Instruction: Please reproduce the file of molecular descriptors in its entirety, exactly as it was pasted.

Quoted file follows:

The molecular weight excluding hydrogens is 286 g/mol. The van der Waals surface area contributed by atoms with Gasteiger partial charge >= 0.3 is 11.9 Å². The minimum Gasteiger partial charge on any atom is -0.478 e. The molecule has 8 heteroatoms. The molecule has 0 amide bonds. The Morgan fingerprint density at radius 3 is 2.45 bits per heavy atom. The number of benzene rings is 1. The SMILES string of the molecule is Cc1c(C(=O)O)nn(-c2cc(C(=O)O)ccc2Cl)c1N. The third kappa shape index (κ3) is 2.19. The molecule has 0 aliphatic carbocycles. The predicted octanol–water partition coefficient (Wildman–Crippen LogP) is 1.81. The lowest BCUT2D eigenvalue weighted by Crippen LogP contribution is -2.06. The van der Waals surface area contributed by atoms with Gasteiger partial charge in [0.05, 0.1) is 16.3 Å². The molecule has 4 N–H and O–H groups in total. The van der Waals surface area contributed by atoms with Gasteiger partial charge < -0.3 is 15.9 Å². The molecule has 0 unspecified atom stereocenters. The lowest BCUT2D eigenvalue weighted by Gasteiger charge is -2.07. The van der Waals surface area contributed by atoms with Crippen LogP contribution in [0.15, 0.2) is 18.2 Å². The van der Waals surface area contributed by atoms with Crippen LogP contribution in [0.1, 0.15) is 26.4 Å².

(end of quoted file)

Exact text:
The molecular weight excluding hydrogens is 286 g/mol. The van der Waals surface area contributed by atoms with Gasteiger partial charge >= 0.3 is 11.9 Å². The minimum Gasteiger partial charge on any atom is -0.478 e. The molecule has 8 heteroatoms. The molecule has 0 amide bonds. The Morgan fingerprint density at radius 3 is 2.45 bits per heavy atom. The number of benzene rings is 1. The SMILES string of the molecule is Cc1c(C(=O)O)nn(-c2cc(C(=O)O)ccc2Cl)c1N. The third kappa shape index (κ3) is 2.19. The molecule has 0 aliphatic carbocycles. The predicted octanol–water partition coefficient (Wildman–Crippen LogP) is 1.81. The lowest BCUT2D eigenvalue weighted by Crippen LogP contribution is -2.06. The van der Waals surface area contributed by atoms with Gasteiger partial charge in [0.05, 0.1) is 16.3 Å². The molecule has 4 N–H and O–H groups in total. The van der Waals surface area contributed by atoms with Gasteiger partial charge < -0.3 is 15.9 Å². The molecule has 0 unspecified atom stereocenters. The lowest BCUT2D eigenvalue weighted by Gasteiger charge is -2.07. The van der Waals surface area contributed by atoms with Crippen LogP contribution in [0.15, 0.2) is 18.2 Å². The van der Waals surface area contributed by atoms with Crippen LogP contribution in [0.1, 0.15) is 26.4 Å².